When listening to a DotNetRocks episode I heard Mads Torgersen say that for C#9 immutability improvements are a large part of the new features. Today we take a look at two of those features “init” properties and “records”. Let’s get started.

Init Properties

When using object initializers a property must have both a get and a setter for this to work. This causes the objects to be mutable. For C# 9 a new feature has been introduced called ‘init’.

public class Book
{
    private readonly string _title;
    private readonly string _author;
    
    public string Title 
    { 
        get => _title; 
        init => _title;
    }
    public string Author 
    { 
        get => _author; 
        init => _author;
    }
}

This allows me to set the values of the object and access readonly properties, but you can only assign the values during object initialization. I can still use it like this:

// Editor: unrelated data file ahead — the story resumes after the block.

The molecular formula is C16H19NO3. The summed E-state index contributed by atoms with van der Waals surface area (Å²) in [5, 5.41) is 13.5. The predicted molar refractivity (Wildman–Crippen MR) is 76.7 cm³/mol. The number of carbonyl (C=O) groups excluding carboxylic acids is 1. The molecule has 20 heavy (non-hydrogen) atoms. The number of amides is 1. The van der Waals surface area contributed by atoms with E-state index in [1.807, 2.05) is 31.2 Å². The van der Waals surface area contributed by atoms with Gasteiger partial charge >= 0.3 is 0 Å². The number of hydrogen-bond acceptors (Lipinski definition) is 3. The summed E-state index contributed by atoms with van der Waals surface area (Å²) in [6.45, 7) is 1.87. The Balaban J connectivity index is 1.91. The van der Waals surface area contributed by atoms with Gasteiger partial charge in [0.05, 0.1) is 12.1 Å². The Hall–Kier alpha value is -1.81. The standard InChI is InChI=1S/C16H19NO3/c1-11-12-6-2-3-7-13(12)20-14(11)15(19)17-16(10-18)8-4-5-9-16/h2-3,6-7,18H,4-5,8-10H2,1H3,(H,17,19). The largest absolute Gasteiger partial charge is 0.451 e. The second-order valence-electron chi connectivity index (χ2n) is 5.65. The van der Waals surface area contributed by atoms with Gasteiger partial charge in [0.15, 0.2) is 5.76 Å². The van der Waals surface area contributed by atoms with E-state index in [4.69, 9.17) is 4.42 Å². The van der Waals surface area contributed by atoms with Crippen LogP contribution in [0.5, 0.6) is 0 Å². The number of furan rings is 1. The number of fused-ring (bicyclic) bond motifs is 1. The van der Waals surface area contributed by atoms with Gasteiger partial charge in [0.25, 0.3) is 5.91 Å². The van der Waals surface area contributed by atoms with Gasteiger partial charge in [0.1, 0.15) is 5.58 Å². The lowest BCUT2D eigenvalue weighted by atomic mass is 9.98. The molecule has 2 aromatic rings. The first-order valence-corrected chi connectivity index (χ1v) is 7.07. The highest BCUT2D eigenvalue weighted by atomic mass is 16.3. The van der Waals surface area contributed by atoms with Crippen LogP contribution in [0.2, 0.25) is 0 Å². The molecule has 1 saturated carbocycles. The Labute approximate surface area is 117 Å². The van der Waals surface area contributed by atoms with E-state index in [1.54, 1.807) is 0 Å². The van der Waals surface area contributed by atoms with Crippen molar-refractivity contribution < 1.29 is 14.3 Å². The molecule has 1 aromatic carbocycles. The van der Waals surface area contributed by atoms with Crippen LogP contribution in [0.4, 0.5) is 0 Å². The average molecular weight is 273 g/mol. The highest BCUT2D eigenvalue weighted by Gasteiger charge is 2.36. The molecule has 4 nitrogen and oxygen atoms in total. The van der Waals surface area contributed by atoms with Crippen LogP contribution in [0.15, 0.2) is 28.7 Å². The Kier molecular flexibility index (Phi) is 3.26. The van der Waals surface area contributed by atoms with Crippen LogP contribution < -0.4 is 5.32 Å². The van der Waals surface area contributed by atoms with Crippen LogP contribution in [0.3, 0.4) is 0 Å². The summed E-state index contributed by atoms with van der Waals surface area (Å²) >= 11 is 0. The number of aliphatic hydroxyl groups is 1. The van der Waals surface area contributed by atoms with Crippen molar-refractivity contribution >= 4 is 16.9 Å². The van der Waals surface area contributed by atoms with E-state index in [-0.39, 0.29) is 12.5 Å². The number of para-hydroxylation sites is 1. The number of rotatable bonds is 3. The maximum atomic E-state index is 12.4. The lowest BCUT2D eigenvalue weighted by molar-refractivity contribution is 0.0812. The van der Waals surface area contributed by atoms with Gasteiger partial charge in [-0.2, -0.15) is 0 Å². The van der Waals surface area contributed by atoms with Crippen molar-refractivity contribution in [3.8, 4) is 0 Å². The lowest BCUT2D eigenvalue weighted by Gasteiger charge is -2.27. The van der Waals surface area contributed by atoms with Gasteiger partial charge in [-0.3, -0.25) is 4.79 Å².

var t = new Book { Title = "A great book",Author="Marco Sikkens"} //Works
t.Title= "Another great book"; //doesnt work

Record Objects

The next feature that actually caused me to write this post is “Record” objects. Immutable objects are nice and useful when using threading but have one main disadvantage. You have to create a new instance when changing stuff. One way to solve this is using object builders like I’ve described here. However in C#9 a Record classes have been added.

public record Book
{
    public string Title { get; init; }
    public string Author { get; init; }
    public string ISBN {get;init;}
}

public class Test
{
    public void T()
    {
        var book = new Book { Title="Test", Author="Marco Sikkens", ISBN="123456789"};
        
        var newBook = book with {Title = "Test 2"};
        var newBook2 = book with {Title = "Test 2", Author="John Hancock"};
    }
}

This is actually quite nice and a improvement with the builder pattern. This way I don’t need that builder code which saves me a ton of time writing these.

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